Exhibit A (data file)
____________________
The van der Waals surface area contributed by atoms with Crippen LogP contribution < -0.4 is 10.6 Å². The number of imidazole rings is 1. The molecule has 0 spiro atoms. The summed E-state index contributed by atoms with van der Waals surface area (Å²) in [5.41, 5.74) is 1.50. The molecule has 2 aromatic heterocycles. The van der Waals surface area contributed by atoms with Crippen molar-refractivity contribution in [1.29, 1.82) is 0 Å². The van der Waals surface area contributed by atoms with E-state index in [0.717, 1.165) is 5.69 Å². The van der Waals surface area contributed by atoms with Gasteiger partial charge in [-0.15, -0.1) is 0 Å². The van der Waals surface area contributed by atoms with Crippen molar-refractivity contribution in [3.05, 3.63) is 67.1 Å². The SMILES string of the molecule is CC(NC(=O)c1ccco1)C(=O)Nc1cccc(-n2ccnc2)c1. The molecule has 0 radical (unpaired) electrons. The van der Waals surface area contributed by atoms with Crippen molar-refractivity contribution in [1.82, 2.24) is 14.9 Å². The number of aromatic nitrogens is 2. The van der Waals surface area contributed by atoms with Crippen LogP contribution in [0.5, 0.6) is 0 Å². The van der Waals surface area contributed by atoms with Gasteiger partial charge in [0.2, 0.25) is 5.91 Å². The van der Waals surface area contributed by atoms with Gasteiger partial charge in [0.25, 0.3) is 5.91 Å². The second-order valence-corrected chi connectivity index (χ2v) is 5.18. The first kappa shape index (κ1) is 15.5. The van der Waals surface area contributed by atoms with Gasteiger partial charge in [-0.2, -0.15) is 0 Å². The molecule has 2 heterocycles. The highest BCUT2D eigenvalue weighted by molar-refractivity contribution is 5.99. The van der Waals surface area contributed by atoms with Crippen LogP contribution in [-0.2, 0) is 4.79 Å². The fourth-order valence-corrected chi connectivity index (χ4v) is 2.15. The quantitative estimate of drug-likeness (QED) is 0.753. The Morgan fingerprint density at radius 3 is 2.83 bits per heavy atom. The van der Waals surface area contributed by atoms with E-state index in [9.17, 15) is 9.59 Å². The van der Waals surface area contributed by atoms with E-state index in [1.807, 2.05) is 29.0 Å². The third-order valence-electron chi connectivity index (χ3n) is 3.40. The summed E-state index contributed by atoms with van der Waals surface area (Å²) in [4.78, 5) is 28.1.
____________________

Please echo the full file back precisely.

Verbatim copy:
The van der Waals surface area contributed by atoms with Crippen LogP contribution < -0.4 is 10.6 Å². The number of imidazole rings is 1. The molecule has 0 spiro atoms. The summed E-state index contributed by atoms with van der Waals surface area (Å²) in [5.41, 5.74) is 1.50. The molecule has 2 aromatic heterocycles. The van der Waals surface area contributed by atoms with Crippen molar-refractivity contribution in [1.29, 1.82) is 0 Å². The van der Waals surface area contributed by atoms with E-state index in [0.717, 1.165) is 5.69 Å². The van der Waals surface area contributed by atoms with Gasteiger partial charge in [-0.15, -0.1) is 0 Å². The van der Waals surface area contributed by atoms with Crippen molar-refractivity contribution in [3.05, 3.63) is 67.1 Å². The SMILES string of the molecule is CC(NC(=O)c1ccco1)C(=O)Nc1cccc(-n2ccnc2)c1. The molecule has 0 radical (unpaired) electrons. The van der Waals surface area contributed by atoms with Crippen molar-refractivity contribution in [1.82, 2.24) is 14.9 Å². The number of aromatic nitrogens is 2. The van der Waals surface area contributed by atoms with Crippen LogP contribution in [0.5, 0.6) is 0 Å². The van der Waals surface area contributed by atoms with Gasteiger partial charge in [0.2, 0.25) is 5.91 Å². The van der Waals surface area contributed by atoms with Gasteiger partial charge in [0.25, 0.3) is 5.91 Å². The second-order valence-corrected chi connectivity index (χ2v) is 5.18. The first kappa shape index (κ1) is 15.5. The van der Waals surface area contributed by atoms with Gasteiger partial charge in [-0.2, -0.15) is 0 Å². The molecule has 2 heterocycles. The highest BCUT2D eigenvalue weighted by molar-refractivity contribution is 5.99. The van der Waals surface area contributed by atoms with Crippen LogP contribution in [-0.2, 0) is 4.79 Å². The fourth-order valence-corrected chi connectivity index (χ4v) is 2.15. The quantitative estimate of drug-likeness (QED) is 0.753. The Morgan fingerprint density at radius 3 is 2.83 bits per heavy atom. The van der Waals surface area contributed by atoms with E-state index in [9.17, 15) is 9.59 Å². The van der Waals surface area contributed by atoms with E-state index in [1.807, 2.05) is 29.0 Å². The third-order valence-electron chi connectivity index (χ3n) is 3.40. The summed E-state index contributed by atoms with van der Waals surface area (Å²) in [4.78, 5) is 28.1.